This is how you stop character names giving you writer’s block

For some writers, character name selection can cause massive writer’s block. Naming your characters can seem like the most pressing issue you have as a writer.

What if I told you it did not matter?

This is how you stop character names from giving you writer’s block.

Character names matter in the final draft. While writing them, however, no one will know if you use placeholders. Especially for secondary characters.

This is what I do. I make a list of names randomly selected from some baby name websites. One for each letter of the alphabet. Then, when I need a name, I just grab one from the list (and cross it out so I do not reuse it).

If, when I am done writing, the name seems like it belongs, I just leave it. If the name is not a great fit, then I can take some time to come up with something better. A quick search and replace later leaves no one the wiser that I changed it at the end.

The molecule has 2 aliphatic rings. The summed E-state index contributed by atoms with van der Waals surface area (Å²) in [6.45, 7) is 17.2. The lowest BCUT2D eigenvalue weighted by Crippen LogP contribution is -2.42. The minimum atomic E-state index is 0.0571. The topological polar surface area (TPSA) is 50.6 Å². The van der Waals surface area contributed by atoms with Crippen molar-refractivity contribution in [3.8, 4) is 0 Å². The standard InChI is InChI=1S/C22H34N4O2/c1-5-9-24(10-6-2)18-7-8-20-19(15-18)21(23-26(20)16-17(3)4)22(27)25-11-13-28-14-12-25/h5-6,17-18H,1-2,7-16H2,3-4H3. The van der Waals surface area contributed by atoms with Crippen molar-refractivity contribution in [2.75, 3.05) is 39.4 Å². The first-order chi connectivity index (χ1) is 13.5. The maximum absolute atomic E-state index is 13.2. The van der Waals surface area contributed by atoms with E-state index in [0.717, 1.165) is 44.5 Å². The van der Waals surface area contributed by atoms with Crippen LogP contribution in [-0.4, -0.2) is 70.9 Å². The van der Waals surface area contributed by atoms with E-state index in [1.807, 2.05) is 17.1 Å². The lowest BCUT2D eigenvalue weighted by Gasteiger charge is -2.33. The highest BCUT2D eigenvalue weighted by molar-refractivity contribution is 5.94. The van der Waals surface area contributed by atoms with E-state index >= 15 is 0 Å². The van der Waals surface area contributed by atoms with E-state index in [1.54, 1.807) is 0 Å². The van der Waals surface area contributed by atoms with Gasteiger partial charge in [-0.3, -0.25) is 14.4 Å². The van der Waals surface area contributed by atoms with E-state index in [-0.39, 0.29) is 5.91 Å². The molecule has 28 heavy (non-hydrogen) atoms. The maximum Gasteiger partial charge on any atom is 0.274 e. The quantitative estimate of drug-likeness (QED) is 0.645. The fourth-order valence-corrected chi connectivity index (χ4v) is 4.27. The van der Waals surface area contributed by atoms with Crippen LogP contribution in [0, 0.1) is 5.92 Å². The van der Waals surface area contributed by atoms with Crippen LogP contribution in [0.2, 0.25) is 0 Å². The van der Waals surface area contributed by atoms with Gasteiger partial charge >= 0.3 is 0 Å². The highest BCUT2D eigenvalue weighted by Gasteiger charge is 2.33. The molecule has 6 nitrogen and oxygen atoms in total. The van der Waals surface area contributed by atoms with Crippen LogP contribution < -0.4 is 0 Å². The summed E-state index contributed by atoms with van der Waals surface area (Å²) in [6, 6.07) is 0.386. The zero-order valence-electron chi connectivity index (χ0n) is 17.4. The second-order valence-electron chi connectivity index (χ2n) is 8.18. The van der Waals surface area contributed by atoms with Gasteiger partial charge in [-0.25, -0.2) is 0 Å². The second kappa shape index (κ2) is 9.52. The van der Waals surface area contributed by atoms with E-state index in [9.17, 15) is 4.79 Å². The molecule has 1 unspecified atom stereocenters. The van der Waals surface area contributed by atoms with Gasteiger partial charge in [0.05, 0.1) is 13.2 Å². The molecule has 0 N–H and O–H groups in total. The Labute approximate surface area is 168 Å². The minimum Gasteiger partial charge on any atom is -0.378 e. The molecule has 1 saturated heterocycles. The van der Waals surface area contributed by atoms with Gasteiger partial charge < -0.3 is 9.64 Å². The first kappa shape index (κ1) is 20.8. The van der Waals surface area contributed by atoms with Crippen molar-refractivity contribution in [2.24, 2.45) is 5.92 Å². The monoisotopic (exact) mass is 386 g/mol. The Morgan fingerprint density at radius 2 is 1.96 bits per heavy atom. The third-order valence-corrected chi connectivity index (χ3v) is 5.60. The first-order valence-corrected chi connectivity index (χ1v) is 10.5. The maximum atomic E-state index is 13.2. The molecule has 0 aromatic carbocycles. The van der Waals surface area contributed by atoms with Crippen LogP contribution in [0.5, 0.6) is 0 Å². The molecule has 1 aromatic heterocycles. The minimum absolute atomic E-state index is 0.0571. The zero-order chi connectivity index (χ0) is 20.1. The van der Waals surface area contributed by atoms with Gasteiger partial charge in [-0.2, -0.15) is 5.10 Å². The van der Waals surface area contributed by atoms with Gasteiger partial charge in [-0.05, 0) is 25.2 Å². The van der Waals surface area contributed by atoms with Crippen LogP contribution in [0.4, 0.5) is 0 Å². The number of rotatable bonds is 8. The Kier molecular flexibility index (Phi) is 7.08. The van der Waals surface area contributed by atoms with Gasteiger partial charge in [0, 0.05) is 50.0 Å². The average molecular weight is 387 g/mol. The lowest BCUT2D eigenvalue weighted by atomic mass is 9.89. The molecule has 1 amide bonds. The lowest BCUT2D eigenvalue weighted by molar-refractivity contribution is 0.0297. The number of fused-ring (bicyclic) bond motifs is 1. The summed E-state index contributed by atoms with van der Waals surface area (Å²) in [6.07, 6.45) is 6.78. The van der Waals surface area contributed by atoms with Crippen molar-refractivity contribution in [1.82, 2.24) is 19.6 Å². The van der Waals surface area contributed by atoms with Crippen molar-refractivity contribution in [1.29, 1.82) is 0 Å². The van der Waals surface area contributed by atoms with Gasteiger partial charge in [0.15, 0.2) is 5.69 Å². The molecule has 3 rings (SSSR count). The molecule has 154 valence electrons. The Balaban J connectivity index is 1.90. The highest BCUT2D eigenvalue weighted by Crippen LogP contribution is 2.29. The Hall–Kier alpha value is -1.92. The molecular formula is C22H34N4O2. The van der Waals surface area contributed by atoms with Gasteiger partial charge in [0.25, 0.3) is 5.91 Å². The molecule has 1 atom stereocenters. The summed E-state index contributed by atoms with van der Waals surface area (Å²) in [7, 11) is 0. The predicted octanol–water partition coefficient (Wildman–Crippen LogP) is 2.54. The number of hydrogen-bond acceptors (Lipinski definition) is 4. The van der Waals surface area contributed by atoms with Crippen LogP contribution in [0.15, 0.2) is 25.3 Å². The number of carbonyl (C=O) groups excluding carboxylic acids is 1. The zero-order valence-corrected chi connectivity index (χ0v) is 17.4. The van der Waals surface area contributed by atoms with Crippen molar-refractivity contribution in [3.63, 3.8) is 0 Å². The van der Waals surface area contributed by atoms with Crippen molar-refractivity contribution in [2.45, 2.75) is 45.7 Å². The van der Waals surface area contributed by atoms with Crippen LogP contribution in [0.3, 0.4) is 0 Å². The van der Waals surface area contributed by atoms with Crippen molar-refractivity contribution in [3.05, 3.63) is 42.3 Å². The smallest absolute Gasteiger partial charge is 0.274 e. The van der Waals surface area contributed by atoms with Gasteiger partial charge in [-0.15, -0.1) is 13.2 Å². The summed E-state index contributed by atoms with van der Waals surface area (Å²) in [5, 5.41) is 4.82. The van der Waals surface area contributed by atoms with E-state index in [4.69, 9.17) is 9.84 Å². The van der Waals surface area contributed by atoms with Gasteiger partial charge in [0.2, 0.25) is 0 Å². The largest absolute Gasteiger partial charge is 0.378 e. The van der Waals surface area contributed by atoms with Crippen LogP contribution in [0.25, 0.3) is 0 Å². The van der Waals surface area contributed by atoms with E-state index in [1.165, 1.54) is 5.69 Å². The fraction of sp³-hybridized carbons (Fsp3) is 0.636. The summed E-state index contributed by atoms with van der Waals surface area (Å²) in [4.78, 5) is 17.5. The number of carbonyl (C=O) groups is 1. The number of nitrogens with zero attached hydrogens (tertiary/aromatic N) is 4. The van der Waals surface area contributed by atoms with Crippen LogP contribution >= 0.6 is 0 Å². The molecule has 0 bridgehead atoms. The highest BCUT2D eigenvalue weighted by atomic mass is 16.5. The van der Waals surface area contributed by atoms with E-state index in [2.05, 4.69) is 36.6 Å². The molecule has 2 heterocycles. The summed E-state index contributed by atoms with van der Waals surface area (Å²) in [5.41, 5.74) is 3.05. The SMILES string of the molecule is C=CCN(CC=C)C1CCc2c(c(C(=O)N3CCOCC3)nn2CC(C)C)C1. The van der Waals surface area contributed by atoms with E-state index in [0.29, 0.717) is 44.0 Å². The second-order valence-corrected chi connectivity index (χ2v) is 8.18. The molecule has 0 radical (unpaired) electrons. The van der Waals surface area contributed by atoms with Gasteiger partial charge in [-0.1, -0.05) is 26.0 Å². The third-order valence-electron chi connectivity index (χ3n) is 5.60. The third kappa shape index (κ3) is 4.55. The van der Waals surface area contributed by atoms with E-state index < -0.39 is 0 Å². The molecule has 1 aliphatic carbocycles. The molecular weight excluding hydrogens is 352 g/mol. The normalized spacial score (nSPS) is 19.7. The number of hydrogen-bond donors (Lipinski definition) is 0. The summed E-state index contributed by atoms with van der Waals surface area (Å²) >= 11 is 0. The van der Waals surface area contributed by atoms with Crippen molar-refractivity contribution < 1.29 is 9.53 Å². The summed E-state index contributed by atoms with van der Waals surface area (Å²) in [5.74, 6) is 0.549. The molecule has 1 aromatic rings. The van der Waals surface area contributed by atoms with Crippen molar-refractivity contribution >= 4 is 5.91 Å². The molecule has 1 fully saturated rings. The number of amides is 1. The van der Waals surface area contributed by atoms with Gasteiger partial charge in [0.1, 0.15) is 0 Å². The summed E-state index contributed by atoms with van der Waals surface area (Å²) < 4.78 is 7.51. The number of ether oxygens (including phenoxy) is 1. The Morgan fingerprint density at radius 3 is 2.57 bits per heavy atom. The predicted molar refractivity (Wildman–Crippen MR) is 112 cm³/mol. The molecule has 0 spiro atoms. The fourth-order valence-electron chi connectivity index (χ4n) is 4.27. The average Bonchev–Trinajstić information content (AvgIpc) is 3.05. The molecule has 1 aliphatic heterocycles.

This is the truth about names. It is who the character is – what they say and do – that gives meaning to the name. Not the other way around.

Take James Bond, for example. That name summons images of a dashing British spy doing heroic things and being awesome. Ian Flemming chose the name to be as ordinary and boring as possible.

When I wrote the first one in 1953, I wanted Bond to be an extremely dull, uninteresting man to whom things happened; I wanted him to be a blunt instrument … when I was casting around for a name for my protagonist I thought by God, [James Bond] is the dullest name I ever heard.

Ian Fleming, The New Yorker, 21 April 1962

Character names are just the hooks that you hang the conflict of your story upon. The secret of good character naming is to just pick something you can live with and make the story they are in exciting instead.

Honestly, character names matter very little. Just make a list and stop worrying about them.

This post was inspired by a question on the Author Buzz UK forums.

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